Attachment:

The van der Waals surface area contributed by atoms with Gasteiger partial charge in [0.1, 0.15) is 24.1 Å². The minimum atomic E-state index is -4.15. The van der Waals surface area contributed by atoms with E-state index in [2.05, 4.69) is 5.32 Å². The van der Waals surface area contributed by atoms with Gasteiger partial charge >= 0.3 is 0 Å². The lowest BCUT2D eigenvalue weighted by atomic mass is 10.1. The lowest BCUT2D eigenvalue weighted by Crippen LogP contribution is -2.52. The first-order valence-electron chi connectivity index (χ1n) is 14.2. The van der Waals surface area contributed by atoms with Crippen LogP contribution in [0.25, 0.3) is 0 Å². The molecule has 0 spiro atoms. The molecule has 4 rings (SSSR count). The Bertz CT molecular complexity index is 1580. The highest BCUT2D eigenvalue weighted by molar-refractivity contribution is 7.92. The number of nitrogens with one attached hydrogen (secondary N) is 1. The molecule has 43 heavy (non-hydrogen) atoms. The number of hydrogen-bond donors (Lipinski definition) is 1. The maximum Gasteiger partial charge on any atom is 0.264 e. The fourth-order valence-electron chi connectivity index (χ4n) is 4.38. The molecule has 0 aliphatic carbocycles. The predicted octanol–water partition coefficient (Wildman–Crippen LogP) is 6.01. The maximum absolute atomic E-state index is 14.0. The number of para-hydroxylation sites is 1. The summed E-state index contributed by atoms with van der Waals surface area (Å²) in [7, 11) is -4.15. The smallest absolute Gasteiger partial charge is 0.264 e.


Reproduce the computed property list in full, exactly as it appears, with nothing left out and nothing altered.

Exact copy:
The van der Waals surface area contributed by atoms with Gasteiger partial charge in [0.1, 0.15) is 24.1 Å². The minimum atomic E-state index is -4.15. The van der Waals surface area contributed by atoms with E-state index in [2.05, 4.69) is 5.32 Å². The van der Waals surface area contributed by atoms with Gasteiger partial charge >= 0.3 is 0 Å². The lowest BCUT2D eigenvalue weighted by atomic mass is 10.1. The lowest BCUT2D eigenvalue weighted by Crippen LogP contribution is -2.52. The first-order valence-electron chi connectivity index (χ1n) is 14.2. The van der Waals surface area contributed by atoms with Crippen LogP contribution in [0.25, 0.3) is 0 Å². The molecule has 0 spiro atoms. The molecule has 4 rings (SSSR count). The Bertz CT molecular complexity index is 1580. The highest BCUT2D eigenvalue weighted by molar-refractivity contribution is 7.92. The number of nitrogens with one attached hydrogen (secondary N) is 1. The molecule has 43 heavy (non-hydrogen) atoms. The number of hydrogen-bond donors (Lipinski definition) is 1. The maximum Gasteiger partial charge on any atom is 0.264 e. The fourth-order valence-electron chi connectivity index (χ4n) is 4.38. The molecule has 0 aliphatic carbocycles. The predicted octanol–water partition coefficient (Wildman–Crippen LogP) is 6.01. The maximum absolute atomic E-state index is 14.0. The number of para-hydroxylation sites is 1. The summed E-state index contributed by atoms with van der Waals surface area (Å²) in [7, 11) is -4.15. The smallest absolute Gasteiger partial charge is 0.264 e.